• 1-3 The rule in Illinois is that defendant does have the right to poll the jury. However, defendant waives this right by failure to make a timely request that the jury be polled. (People v. Stevenson, 107 Ill. App.2d 441, 246 N.E.2d 309.) The prosecution contends that defendant did have a reasonable opportunity to poll the jury and that in failing to make the necessary request at the time of the trial or in a post-trial motion he waived his right to poll the jury. In this case, defense counsel could easily have made a request for polling in response to the judge's question directed to counsel, prior to discharge of the jury. However, defendant made no effort to exercise his right to poll the jury. A request for polling could have been made any time after the verdict was announced and before the jury left the courtroom. There was no error committed by the trial judge. The defendant did not take advantage of his opportunity to request a poll of the jury and thereby waived the opportunity to do so.

The conviction and sentence in the armed robbery case, No. 11343, is affirmed.

The defendant asserts that the evidence failed to prove beyond a reasonable doubt that he uttered the alleged perjurious statement. The indictment charged defendant with perjury when he "stated he did not leave an apartment of Cynthia Cramer in Quincy, Illinois, until approximately the hour of 10 P.M. on February 26, 1969." This was based upon defendant's response to a question on direct examination by defense counsel which was as follows: "Mary Kay came by and picked me up around * * * the news was on * * * I couldn't be positive on the time. I think it was during the news. I am not sure what station was on. I think it was Channel 10." Defendant did not specifically state the time at which he left the house. The time was essentially deduced from the testimony of the court reporter who testified that the news was broadcast at 10 P.M. every evening. Since the robbery occurred between 9:45 and 10:00 P.M. defendant could not have been at the scene of the crime if he had not left Cynthia Cramer's house until 10 P.M. The time of defendant's departure became a crucial factor in his case. The existence of an alibi depends upon this time element.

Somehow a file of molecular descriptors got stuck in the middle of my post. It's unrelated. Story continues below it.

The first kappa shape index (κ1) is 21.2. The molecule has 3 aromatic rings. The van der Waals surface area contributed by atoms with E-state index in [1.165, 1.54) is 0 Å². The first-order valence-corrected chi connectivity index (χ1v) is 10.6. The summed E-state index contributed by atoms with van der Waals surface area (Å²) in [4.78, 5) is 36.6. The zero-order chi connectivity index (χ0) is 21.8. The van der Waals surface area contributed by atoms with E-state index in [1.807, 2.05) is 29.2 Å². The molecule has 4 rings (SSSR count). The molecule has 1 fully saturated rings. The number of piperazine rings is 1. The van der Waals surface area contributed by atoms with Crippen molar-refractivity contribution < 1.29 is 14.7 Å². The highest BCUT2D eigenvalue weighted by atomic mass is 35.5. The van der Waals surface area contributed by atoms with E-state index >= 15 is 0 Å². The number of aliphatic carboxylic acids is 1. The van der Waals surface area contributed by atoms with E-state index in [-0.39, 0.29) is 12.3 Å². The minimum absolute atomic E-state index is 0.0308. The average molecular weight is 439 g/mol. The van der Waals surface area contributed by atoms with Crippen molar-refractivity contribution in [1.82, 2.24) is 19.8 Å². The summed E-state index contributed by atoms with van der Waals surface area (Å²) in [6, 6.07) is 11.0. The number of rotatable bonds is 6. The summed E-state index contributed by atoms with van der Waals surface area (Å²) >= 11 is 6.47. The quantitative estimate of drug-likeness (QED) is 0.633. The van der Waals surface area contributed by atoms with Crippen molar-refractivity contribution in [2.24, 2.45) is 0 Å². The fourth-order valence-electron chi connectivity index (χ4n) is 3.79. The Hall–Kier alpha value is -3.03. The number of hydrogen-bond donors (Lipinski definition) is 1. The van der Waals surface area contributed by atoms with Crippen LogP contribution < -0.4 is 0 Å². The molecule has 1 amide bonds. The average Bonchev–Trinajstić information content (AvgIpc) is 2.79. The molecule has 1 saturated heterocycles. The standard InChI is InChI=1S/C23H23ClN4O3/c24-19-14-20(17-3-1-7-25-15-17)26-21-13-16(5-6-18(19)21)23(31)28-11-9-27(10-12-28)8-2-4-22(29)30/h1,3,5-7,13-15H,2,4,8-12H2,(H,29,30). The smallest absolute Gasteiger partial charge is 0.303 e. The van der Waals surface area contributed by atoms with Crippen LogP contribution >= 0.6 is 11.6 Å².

• 4-6 Although the perjury indictment need not contain the exact words of the alleged false testimony, the case law in Illinois would require the prosecution to prove that defendant's statement was substantially as alleged in the indictment. The prosecution failed to make this proof. The court reporter conceded that she wasn't sure to which news defendant referred and that news broadcasts were televised at various times in the evening. The statement "I left while the news was on" cannot be found substantially the same as "I left at 10:00 P.M." The perjury conviction must be reversed.

General No. 11343 affirmed. General No. 11344 reversed.

TRAPP, P.J., and SMITH, J., concur.

19711222

© 2002 VersusLaw Inc.